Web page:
Categories: Fundus Oculi Image Types: Photo, Illustrations, Video, Color, Black&White, PublicDomain, CopyrightRestricted 5 ...
Fundus oculi changes in chronic ischemia of the lower extremities. Klin Oczna 1991; 93: 291-2. *PubMed, ... The optics of fundus examination. Surv Ophthalmol 1992; 36: 439-45. *CrossRef, ...
Fundus analyzing appartus and fundus analyzing method EP1935329B1 (en) 2012-05-02. Fundus oculi observation device and fundus ... In addition, when a region on the fundus oculi Ef (fundus image Ef ′) is designated, the fundus oculi observation device 1 sets ... a two-dimensional image of the surface of the fundus oculi Ef obtained by the fundus camera unit 1A, and a fundus oculi Ef ... First, the fundus oculi observation device 1 captures a fundus oculi image Ef ′ of the eye E (S1). The control unit 210 ...
... and an image analysis part configured to analyze the formed fundus oculi image to determine eye movement of the eye. ... An eye movement measuring apparatus comprises: an image forming part configured to obtain data optically to form a fundus oculi ... eye fundus image Ef) on the captured Ef surface, optical fundus of fundus camera unit 1A and the detection signal that is ... optical fundus capturing element of the present invention for example comprises: the eye fundus image of fundus camera 1A, ...
Franceschetti A. A curious affection of the Fundus oculi: Helicoid peripapillar chorioretinal degeneration. Its relation to ... Arantes TE, Matos K, Garcia CR, Silva TG, Sabrosa AS, Muccioli C. Fundus autofluorescence and spectral domain optical coherence ...
Called the fundus oculi, it is characterized by the large blood vessels that supply blood to the retina; these are especially ... a muscular layer containing principally the orbicularis oculi muscle, responsible for lid closure; (3) a fibrous layer that ...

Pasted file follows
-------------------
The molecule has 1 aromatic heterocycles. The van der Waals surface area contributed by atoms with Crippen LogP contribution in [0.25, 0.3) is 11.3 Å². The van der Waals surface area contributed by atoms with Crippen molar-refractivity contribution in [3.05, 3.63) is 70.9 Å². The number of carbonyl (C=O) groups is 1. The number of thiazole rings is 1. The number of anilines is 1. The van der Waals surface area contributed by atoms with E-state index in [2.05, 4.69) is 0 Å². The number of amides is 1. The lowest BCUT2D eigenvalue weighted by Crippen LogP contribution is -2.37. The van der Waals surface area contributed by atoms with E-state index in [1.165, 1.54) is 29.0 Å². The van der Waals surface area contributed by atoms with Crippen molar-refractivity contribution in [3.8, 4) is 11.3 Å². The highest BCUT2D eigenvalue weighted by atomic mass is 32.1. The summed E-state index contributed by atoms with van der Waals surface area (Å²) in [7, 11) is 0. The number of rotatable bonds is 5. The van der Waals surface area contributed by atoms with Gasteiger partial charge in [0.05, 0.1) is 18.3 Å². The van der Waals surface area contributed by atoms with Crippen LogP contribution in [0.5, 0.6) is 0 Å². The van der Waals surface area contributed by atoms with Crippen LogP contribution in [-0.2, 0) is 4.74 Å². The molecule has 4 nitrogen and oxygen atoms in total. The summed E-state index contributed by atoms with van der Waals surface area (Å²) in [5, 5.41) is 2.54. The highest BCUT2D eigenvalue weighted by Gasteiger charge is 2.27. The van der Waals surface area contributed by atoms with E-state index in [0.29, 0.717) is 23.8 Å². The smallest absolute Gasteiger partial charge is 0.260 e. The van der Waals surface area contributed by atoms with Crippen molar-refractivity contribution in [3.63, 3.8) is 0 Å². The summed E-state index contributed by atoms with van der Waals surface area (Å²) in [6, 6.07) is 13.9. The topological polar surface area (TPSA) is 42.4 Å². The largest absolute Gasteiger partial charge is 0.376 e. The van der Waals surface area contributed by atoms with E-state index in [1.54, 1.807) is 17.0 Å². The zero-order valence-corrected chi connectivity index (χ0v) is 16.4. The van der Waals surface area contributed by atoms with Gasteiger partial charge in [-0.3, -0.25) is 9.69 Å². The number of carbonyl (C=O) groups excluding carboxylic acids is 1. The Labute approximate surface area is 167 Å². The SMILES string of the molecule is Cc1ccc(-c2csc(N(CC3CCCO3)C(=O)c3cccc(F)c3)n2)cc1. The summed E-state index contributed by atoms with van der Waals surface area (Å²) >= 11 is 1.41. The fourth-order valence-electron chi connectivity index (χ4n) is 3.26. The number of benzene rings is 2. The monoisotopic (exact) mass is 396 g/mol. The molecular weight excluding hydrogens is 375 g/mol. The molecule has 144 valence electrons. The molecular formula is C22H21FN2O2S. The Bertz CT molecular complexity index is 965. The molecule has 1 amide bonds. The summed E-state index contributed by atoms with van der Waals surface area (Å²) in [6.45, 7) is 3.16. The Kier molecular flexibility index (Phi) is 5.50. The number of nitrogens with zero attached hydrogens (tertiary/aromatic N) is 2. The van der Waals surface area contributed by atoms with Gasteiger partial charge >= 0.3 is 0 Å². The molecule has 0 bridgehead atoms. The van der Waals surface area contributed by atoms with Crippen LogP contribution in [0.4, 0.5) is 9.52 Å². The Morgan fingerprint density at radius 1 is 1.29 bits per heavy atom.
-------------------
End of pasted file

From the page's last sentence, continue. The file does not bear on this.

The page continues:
Mydriatic fundus camera to undertake a fundus oculi and a retinal angiography. On screen a diabetic retinopathy. - Stock Image ... Mydriatic fundus camera to undertake a fundus oculi and a retinal angiography. On screen a diabetic retinopathy. ... fundus camera, fundus oculi, funduscopy, health, health professional, hospital, hospital of meaux, hospital staff, human, meaux ...
  • Fundus fluorescein angiography (FFA) was done which showed reversal of the pattern of fluorescence. (lww.com)
  • Top left) - Fundus fluorescein angiography mid-arteriovenous phase showing reversal of pattern seen in fundus autofluorescence [ Figure 2 top]. (lww.com)
  • Imaging studies, including fundus color photography, near-infrared reflectance imaging, fundus autofluorescence, fluorescein angiography, indocyanine green angiography, and spectral-domain enhanced depth imaging optical coherence tomography were also performed. (ovid.com)
  • Adjunctive multimodal imaging (fundus color photography, near-infrared reflectance imaging, fundus autofluorescence, fluorescein angiography, indocyanine angiography, and spectral-domain enhanced depth imaging optical coherence tomography) was useful in the diagnosis of vortex vein varices in the authors' clinical cases. (ovid.com)
  • METHODS: We used fundus photography, intravenous fluorescein angiography (IVFA) enhanced ocular coherence tomography (OCT) scans, microperimetry and multifocal electroretinography (mfERG) in an attempt to locate the mildest changes in SCRA. (lsh.is)
  • Quantitative fundus autofluorescence in healthy eyes. (biomedsearch.com)
  • PURPOSE: Fundus autofluorescence was quantified (qAF) in subjects with healthy retinae using a standardized approach. (biomedsearch.com)
  • Arantes TE, Matos K, Garcia CR, Silva TG, Sabrosa AS, Muccioli C. Fundus autofluorescence and spectral domain optical coherence tomography in recurrent serpiginous choroiditis: case report. (springer.com)